Glial cells: Old cells with new twists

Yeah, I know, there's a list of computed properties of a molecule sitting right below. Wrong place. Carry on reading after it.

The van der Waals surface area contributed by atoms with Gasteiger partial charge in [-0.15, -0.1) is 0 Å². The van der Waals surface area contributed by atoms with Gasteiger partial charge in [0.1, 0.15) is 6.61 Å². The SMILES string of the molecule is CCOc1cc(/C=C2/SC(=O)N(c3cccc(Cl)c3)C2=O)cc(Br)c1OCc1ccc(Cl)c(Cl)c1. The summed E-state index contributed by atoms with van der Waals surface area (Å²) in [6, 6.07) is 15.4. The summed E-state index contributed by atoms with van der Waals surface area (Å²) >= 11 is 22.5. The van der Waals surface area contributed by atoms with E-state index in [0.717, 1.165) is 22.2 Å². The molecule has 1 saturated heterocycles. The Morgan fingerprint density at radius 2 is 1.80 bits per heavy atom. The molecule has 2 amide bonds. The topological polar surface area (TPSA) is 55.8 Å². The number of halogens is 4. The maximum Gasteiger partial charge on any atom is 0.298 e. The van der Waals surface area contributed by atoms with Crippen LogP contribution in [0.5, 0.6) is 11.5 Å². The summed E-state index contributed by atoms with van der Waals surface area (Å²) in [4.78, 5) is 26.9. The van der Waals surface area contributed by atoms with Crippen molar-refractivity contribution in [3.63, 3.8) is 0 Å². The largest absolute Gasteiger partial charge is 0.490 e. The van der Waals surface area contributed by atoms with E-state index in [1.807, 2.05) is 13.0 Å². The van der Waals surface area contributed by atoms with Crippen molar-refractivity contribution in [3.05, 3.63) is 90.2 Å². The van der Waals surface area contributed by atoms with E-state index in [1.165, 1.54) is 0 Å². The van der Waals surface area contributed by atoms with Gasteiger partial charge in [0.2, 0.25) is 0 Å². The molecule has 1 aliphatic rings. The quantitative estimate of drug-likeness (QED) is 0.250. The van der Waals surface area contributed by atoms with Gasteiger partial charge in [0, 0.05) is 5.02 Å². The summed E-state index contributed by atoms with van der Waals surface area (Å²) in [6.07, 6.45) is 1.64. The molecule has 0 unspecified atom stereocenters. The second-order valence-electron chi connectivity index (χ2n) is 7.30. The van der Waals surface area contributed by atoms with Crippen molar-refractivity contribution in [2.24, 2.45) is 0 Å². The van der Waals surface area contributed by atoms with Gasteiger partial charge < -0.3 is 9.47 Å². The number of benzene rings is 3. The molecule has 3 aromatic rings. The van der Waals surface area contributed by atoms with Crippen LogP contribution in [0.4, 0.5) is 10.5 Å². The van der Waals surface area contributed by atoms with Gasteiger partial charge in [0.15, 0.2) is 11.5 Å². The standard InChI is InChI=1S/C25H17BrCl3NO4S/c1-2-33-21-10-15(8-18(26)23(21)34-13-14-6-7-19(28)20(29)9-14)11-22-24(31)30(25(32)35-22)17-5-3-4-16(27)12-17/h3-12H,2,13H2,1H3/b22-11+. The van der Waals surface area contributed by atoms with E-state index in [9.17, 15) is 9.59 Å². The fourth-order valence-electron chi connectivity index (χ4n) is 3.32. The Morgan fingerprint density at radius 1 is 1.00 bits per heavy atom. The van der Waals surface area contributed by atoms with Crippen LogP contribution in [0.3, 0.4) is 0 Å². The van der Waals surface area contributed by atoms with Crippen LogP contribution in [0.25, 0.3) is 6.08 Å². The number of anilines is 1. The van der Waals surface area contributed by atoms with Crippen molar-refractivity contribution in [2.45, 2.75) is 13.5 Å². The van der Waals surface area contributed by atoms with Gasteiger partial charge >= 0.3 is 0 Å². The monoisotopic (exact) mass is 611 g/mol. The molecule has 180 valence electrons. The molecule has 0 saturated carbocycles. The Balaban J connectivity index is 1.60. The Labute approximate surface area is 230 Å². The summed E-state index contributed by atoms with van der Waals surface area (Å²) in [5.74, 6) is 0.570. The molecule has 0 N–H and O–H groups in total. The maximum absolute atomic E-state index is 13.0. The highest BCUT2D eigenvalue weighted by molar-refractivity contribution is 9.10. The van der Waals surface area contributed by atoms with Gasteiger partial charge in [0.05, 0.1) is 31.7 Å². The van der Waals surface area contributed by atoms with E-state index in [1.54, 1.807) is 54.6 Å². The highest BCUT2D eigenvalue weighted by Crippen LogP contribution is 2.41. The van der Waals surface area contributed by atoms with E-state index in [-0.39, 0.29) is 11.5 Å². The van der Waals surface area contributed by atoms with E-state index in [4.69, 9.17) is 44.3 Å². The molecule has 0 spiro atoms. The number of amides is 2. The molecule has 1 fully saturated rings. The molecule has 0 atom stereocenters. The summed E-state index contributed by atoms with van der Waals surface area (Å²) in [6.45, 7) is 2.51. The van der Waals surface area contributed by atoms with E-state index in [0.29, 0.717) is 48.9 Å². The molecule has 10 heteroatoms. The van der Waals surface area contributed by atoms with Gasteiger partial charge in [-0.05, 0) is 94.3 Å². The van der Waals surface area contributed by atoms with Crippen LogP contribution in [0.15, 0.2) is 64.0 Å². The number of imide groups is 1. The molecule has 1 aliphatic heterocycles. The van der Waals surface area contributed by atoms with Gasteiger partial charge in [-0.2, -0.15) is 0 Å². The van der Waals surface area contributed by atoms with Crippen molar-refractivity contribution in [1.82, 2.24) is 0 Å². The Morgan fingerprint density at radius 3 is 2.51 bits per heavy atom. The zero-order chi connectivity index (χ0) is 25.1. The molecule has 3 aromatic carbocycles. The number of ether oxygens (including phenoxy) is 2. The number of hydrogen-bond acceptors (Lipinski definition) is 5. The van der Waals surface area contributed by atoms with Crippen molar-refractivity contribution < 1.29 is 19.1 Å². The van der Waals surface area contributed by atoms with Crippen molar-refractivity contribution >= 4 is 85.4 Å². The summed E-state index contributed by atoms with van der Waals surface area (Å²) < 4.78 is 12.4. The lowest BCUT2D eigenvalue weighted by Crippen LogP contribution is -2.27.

Based on their characteristics and function - migration, neural protection, proliferation, axonal guidance and trophic effects - glial cells may be regarded as probably the most versatile cells in our body. For many years, these cells were considered as simply support cells for neurons. Recently, it has been shown that they are more versatile than previously believed - as true stem cells in the nervous system - and are important players in neural function and development. There are several glial cell types in the nervous system: the two most abundant are oligodendrocytes in the central nervous system and Schwann cells in the peripheral nervous system. Although both of these cells are responsible for myelination, their developmental origins are quite different. Oligodendrocytes originate from small niche populations from different regions of the central nervous system, while Schwann cells develop from a stem cell population (the neural crest) that gives rise to many cell derivatives besides glia and which is a highly migratory group of cells.